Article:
Healing and playing with non-human entities through Andean musical instruments
Juan Javier Rivera Andia
(University of Konstanz)
Paper short abstract:
I will examine the relationships with non-human entities through the ethnography of the vernacular uses and conceptions related to two indigenous musical instruments of the Quechua people of the Northern Peruvian Andes.
Paper long abstract:
In this paper, I will propose an example of two different types of relationships an Amerindian ethnic group of the Andes hold with non-human entities that inhabit their cosmological world and imagined environment. Through recent fieldwork and ongoing ethnography about the vernacular uses and native conceptions related to songs and musical instruments (an aerophone and an idiophone), I try to detect different approaches to non-human agents dealing with different purposes. While the idiophone (a maraca used during healing rituals to accompany songs) is used to contact the "spirits" that inhabit hills or lakes in order to help curing a patient's illness; the melody played with the aerophone (a particularly morphological traverse flute played only by women) is said to be heard from the mountain spirits. The region in which fieldwork has been conducted is the territory of the Quechua people of the Northern Peruvian Andes usually called "Cañaris" (the highlands and foothills of the province of Ferreñafe, department of Lambayeque).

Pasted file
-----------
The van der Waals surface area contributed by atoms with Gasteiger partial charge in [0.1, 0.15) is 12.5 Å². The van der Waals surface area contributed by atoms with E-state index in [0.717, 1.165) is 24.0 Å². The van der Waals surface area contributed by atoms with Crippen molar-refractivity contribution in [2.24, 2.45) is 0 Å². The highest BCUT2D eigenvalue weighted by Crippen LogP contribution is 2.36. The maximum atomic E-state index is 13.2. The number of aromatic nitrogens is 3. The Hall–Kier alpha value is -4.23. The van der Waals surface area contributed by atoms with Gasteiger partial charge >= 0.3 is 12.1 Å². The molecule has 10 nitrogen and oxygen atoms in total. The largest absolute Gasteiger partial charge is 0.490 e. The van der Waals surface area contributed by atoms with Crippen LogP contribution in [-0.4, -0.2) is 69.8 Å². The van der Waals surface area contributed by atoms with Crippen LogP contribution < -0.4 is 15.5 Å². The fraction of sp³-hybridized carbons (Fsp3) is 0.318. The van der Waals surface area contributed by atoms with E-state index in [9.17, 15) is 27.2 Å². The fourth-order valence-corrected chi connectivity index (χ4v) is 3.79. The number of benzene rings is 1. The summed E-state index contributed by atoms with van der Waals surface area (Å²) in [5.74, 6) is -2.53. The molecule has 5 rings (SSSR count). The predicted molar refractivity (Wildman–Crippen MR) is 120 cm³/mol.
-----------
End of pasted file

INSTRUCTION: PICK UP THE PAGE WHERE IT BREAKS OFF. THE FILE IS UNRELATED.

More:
Sonic beings? The ontologies of musical agency